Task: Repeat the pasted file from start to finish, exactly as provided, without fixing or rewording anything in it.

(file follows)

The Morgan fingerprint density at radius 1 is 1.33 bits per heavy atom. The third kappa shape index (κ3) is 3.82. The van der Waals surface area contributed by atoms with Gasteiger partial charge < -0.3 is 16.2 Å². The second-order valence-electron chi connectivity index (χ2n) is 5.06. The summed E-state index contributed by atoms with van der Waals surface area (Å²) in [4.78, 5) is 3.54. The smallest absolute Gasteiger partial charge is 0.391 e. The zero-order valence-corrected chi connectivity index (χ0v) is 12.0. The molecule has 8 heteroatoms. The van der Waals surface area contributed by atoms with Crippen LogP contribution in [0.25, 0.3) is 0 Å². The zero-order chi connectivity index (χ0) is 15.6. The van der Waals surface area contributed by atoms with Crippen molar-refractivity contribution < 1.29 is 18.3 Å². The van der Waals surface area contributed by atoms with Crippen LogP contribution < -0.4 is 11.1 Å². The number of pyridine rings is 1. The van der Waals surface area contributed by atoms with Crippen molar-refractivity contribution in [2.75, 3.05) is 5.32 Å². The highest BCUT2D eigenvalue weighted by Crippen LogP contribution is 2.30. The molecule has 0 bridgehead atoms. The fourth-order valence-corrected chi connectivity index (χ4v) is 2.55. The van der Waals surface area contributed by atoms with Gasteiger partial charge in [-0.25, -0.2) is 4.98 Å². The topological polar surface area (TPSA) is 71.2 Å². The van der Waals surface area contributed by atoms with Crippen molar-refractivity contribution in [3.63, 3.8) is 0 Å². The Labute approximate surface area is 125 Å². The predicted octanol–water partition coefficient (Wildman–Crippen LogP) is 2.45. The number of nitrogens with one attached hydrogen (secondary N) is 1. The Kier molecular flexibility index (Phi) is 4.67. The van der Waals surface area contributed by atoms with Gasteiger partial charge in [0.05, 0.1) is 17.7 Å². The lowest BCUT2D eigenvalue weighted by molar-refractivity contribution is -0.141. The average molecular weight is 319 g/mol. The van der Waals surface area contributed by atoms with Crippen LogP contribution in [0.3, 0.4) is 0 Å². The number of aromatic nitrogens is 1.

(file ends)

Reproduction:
The Morgan fingerprint density at radius 1 is 1.33 bits per heavy atom. The third kappa shape index (κ3) is 3.82. The van der Waals surface area contributed by atoms with Gasteiger partial charge < -0.3 is 16.2 Å². The second-order valence-electron chi connectivity index (χ2n) is 5.06. The summed E-state index contributed by atoms with van der Waals surface area (Å²) in [4.78, 5) is 3.54. The smallest absolute Gasteiger partial charge is 0.391 e. The zero-order valence-corrected chi connectivity index (χ0v) is 12.0. The molecule has 8 heteroatoms. The van der Waals surface area contributed by atoms with Crippen LogP contribution in [0.25, 0.3) is 0 Å². The zero-order chi connectivity index (χ0) is 15.6. The van der Waals surface area contributed by atoms with Crippen molar-refractivity contribution < 1.29 is 18.3 Å². The van der Waals surface area contributed by atoms with Crippen LogP contribution < -0.4 is 11.1 Å². The number of pyridine rings is 1. The van der Waals surface area contributed by atoms with Crippen molar-refractivity contribution in [2.75, 3.05) is 5.32 Å². The highest BCUT2D eigenvalue weighted by Crippen LogP contribution is 2.30. The molecule has 0 bridgehead atoms. The fourth-order valence-corrected chi connectivity index (χ4v) is 2.55. The van der Waals surface area contributed by atoms with Gasteiger partial charge in [-0.25, -0.2) is 4.98 Å². The topological polar surface area (TPSA) is 71.2 Å². The van der Waals surface area contributed by atoms with Crippen molar-refractivity contribution in [3.63, 3.8) is 0 Å². The Labute approximate surface area is 125 Å². The predicted octanol–water partition coefficient (Wildman–Crippen LogP) is 2.45. The number of nitrogens with one attached hydrogen (secondary N) is 1. The Kier molecular flexibility index (Phi) is 4.67. The van der Waals surface area contributed by atoms with Gasteiger partial charge in [0.05, 0.1) is 17.7 Å². The lowest BCUT2D eigenvalue weighted by molar-refractivity contribution is -0.141. The average molecular weight is 319 g/mol. The van der Waals surface area contributed by atoms with Crippen LogP contribution in [0.3, 0.4) is 0 Å². The number of aromatic nitrogens is 1.